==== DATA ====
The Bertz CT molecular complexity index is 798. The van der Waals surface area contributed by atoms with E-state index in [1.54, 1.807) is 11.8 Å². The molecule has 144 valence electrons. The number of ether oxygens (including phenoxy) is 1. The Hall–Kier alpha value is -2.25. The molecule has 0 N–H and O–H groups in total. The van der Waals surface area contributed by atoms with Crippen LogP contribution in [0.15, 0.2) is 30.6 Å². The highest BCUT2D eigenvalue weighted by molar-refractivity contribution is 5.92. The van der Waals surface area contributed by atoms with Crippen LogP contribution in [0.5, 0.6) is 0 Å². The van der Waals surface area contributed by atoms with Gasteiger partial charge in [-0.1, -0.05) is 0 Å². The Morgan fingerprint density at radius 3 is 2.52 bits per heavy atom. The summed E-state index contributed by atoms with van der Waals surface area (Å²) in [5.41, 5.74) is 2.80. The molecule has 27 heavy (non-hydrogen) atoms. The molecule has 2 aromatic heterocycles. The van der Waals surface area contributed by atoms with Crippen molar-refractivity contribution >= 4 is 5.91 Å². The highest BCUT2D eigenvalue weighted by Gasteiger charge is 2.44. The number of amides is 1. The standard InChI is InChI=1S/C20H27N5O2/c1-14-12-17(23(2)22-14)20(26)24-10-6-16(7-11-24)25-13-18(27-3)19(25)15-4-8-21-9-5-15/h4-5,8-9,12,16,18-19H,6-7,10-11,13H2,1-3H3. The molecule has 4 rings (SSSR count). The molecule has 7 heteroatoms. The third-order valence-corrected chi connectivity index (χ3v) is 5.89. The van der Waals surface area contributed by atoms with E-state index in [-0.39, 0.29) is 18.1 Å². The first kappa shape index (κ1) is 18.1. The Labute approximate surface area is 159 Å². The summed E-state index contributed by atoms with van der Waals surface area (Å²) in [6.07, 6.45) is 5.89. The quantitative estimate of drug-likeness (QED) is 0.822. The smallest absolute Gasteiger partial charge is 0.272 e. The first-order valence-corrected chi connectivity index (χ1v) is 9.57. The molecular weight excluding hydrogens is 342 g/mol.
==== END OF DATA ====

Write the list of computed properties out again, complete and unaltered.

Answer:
The Bertz CT molecular complexity index is 798. The van der Waals surface area contributed by atoms with E-state index in [1.54, 1.807) is 11.8 Å². The molecule has 144 valence electrons. The number of ether oxygens (including phenoxy) is 1. The Hall–Kier alpha value is -2.25. The molecule has 0 N–H and O–H groups in total. The van der Waals surface area contributed by atoms with Crippen LogP contribution in [0.15, 0.2) is 30.6 Å². The highest BCUT2D eigenvalue weighted by molar-refractivity contribution is 5.92. The van der Waals surface area contributed by atoms with Crippen LogP contribution in [0.5, 0.6) is 0 Å². The van der Waals surface area contributed by atoms with Gasteiger partial charge in [-0.1, -0.05) is 0 Å². The Morgan fingerprint density at radius 3 is 2.52 bits per heavy atom. The summed E-state index contributed by atoms with van der Waals surface area (Å²) in [5.41, 5.74) is 2.80. The molecule has 27 heavy (non-hydrogen) atoms. The molecule has 2 aromatic heterocycles. The van der Waals surface area contributed by atoms with Crippen molar-refractivity contribution >= 4 is 5.91 Å². The highest BCUT2D eigenvalue weighted by Gasteiger charge is 2.44. The number of amides is 1. The standard InChI is InChI=1S/C20H27N5O2/c1-14-12-17(23(2)22-14)20(26)24-10-6-16(7-11-24)25-13-18(27-3)19(25)15-4-8-21-9-5-15/h4-5,8-9,12,16,18-19H,6-7,10-11,13H2,1-3H3. The molecule has 4 rings (SSSR count). The molecule has 7 heteroatoms. The third-order valence-corrected chi connectivity index (χ3v) is 5.89. The van der Waals surface area contributed by atoms with E-state index in [-0.39, 0.29) is 18.1 Å². The first kappa shape index (κ1) is 18.1. The Labute approximate surface area is 159 Å². The summed E-state index contributed by atoms with van der Waals surface area (Å²) in [6.07, 6.45) is 5.89. The quantitative estimate of drug-likeness (QED) is 0.822. The smallest absolute Gasteiger partial charge is 0.272 e. The first-order valence-corrected chi connectivity index (χ1v) is 9.57. The molecular weight excluding hydrogens is 342 g/mol.